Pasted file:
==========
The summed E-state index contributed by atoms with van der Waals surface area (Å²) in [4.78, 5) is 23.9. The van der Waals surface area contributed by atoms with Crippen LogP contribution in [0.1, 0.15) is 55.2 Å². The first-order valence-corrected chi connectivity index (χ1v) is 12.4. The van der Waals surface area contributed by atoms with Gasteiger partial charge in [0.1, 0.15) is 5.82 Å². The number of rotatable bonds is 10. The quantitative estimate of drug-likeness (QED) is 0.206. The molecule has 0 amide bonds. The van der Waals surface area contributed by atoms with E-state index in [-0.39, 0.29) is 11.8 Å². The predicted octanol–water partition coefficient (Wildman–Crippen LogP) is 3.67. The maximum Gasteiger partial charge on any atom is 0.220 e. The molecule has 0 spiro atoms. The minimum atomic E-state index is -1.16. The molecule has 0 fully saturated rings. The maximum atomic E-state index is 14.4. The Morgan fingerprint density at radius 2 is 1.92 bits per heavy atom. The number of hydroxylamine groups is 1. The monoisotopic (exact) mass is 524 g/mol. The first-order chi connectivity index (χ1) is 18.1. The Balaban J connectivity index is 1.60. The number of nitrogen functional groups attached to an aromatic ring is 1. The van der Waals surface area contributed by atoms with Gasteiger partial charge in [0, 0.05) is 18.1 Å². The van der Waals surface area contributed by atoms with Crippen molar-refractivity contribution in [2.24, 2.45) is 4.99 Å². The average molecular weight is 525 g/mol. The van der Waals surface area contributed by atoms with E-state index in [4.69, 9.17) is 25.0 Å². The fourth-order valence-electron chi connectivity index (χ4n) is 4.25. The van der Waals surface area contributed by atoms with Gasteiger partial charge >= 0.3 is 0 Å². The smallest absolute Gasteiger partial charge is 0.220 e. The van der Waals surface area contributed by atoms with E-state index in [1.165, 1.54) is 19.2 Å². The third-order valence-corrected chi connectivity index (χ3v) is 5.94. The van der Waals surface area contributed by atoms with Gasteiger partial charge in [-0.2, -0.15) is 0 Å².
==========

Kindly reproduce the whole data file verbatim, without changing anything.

The summed E-state index contributed by atoms with van der Waals surface area (Å²) in [4.78, 5) is 23.9. The van der Waals surface area contributed by atoms with Crippen LogP contribution in [0.1, 0.15) is 55.2 Å². The first-order valence-corrected chi connectivity index (χ1v) is 12.4. The van der Waals surface area contributed by atoms with Gasteiger partial charge in [0.1, 0.15) is 5.82 Å². The number of rotatable bonds is 10. The quantitative estimate of drug-likeness (QED) is 0.206. The molecule has 0 amide bonds. The van der Waals surface area contributed by atoms with E-state index in [-0.39, 0.29) is 11.8 Å². The predicted octanol–water partition coefficient (Wildman–Crippen LogP) is 3.67. The maximum Gasteiger partial charge on any atom is 0.220 e. The molecule has 0 spiro atoms. The minimum atomic E-state index is -1.16. The molecule has 0 fully saturated rings. The maximum atomic E-state index is 14.4. The Morgan fingerprint density at radius 2 is 1.92 bits per heavy atom. The number of hydroxylamine groups is 1. The monoisotopic (exact) mass is 524 g/mol. The first-order chi connectivity index (χ1) is 18.1. The Balaban J connectivity index is 1.60. The number of nitrogen functional groups attached to an aromatic ring is 1. The van der Waals surface area contributed by atoms with Gasteiger partial charge in [0, 0.05) is 18.1 Å². The van der Waals surface area contributed by atoms with Crippen molar-refractivity contribution in [2.24, 2.45) is 4.99 Å². The average molecular weight is 525 g/mol. The van der Waals surface area contributed by atoms with E-state index in [4.69, 9.17) is 25.0 Å². The fourth-order valence-electron chi connectivity index (χ4n) is 4.25. The van der Waals surface area contributed by atoms with Gasteiger partial charge >= 0.3 is 0 Å². The smallest absolute Gasteiger partial charge is 0.220 e. The van der Waals surface area contributed by atoms with E-state index in [1.165, 1.54) is 19.2 Å². The third-order valence-corrected chi connectivity index (χ3v) is 5.94. The van der Waals surface area contributed by atoms with Gasteiger partial charge in [-0.2, -0.15) is 0 Å².